The action taken against Eriksson constituted a violation of his freedom of speech – and freedom of opinion, according to the Ombudsman.
“The constitutional protection of freedom of speech means that, amongst other things, the public may not take action against any individual who has exercised their freedom of speech. There are no grounds for an exception in this case,” the Ombudsman wrote.
In 2007, Eriksson was reassigned following a decision by his new supervisor, Eugène Palmér, who objected to Eriksson’s pro-Israeli opinions and vocal admiration for the US army general George S. Patton.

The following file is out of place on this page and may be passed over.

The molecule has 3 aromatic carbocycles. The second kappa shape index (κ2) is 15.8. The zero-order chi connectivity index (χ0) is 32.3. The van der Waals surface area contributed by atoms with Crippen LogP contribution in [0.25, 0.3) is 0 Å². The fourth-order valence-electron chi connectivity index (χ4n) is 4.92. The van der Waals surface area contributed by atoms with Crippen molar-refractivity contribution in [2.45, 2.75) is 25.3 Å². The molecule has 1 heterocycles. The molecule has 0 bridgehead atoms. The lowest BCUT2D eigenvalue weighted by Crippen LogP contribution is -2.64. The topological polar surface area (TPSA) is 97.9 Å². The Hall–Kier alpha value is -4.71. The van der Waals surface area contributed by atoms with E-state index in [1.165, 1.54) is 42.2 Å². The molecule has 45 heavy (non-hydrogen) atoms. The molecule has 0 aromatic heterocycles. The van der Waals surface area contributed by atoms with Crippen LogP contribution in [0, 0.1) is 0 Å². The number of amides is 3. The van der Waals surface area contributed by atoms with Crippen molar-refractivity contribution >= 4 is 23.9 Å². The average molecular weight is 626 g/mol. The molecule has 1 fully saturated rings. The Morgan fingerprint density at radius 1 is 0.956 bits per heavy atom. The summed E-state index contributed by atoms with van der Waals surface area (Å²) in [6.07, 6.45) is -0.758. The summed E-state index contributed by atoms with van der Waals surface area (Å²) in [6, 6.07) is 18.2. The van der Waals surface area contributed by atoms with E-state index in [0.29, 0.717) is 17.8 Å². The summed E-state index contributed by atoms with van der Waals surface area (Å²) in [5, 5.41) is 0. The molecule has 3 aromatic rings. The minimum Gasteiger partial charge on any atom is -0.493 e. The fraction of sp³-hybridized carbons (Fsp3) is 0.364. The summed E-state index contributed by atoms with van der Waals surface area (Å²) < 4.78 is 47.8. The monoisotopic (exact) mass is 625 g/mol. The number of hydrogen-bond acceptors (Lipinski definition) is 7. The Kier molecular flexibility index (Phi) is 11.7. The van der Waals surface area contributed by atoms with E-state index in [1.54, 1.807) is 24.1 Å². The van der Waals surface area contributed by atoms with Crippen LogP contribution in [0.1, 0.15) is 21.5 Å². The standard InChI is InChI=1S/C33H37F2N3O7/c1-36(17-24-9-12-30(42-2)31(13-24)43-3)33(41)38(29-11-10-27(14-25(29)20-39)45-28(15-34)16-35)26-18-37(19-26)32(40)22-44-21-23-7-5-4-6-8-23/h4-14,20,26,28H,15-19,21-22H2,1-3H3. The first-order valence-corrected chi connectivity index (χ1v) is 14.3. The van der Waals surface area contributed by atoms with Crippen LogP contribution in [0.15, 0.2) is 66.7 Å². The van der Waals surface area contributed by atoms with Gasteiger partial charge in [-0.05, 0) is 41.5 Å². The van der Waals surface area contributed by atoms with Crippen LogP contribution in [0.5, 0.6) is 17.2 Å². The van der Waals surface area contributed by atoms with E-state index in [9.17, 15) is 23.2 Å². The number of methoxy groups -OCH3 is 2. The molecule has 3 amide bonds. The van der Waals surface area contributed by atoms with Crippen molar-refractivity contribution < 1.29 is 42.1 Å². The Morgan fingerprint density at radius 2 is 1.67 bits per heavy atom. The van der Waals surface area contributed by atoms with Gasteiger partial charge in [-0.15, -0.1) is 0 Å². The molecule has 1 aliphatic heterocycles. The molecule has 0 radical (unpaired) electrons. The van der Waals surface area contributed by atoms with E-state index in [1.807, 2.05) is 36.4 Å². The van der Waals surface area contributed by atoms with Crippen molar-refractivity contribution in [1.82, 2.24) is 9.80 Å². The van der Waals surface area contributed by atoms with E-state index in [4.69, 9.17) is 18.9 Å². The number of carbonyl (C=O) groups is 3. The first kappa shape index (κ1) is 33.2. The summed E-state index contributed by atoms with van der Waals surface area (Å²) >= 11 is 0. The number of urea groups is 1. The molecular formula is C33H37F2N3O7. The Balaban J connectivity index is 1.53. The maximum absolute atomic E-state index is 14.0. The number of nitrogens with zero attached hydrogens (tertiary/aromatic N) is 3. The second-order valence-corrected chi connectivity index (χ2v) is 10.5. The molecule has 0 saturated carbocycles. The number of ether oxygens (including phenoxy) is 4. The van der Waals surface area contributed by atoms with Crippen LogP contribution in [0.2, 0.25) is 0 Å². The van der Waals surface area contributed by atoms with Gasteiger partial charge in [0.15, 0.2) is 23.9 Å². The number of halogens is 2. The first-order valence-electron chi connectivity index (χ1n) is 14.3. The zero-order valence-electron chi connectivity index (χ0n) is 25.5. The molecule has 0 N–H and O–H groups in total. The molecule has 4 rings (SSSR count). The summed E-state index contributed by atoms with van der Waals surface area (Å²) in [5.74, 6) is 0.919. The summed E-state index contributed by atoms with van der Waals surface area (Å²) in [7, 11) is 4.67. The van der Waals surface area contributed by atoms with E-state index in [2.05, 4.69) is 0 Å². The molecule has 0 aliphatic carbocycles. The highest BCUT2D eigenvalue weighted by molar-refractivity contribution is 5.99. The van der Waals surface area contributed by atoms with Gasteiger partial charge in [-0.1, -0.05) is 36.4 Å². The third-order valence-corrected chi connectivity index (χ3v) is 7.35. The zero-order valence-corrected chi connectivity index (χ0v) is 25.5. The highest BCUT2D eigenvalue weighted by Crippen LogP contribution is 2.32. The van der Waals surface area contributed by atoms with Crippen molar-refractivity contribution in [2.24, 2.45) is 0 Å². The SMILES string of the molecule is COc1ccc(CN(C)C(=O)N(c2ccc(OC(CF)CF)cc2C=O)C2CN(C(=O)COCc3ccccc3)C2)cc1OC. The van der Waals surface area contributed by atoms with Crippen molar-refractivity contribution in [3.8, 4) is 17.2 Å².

Palmér suggested that, given Patton’s “broken loyalties to his superiors,” significant doubts had been raised as to Eriksson’s trustworthiness.
In accordance with Palmér’s decision, Eriksson was first reassigned, and later fired.
The Ombudsman has openly criticized Eriksson’s boss, asserting that “there were no legally viable grounds for the course of action Eugène Palmér decided upon.”
Building upon the ombudsman’s critique, Eriksson has also pointed the finger at the Director General for the Migration Board, Dan Eliasson.
“In light of the JO’s decision, the government should now dismiss Dan Eliasson. No administrative authority should have a boss who allows for violations of the constitution,” Eriksson wrote on his blog.
The Mölndal District Court ruled in November of last year that Eriksson’s demotion was invalid and that the Migration Board should pay damages in the amount of 100,000 kronor ($14,200).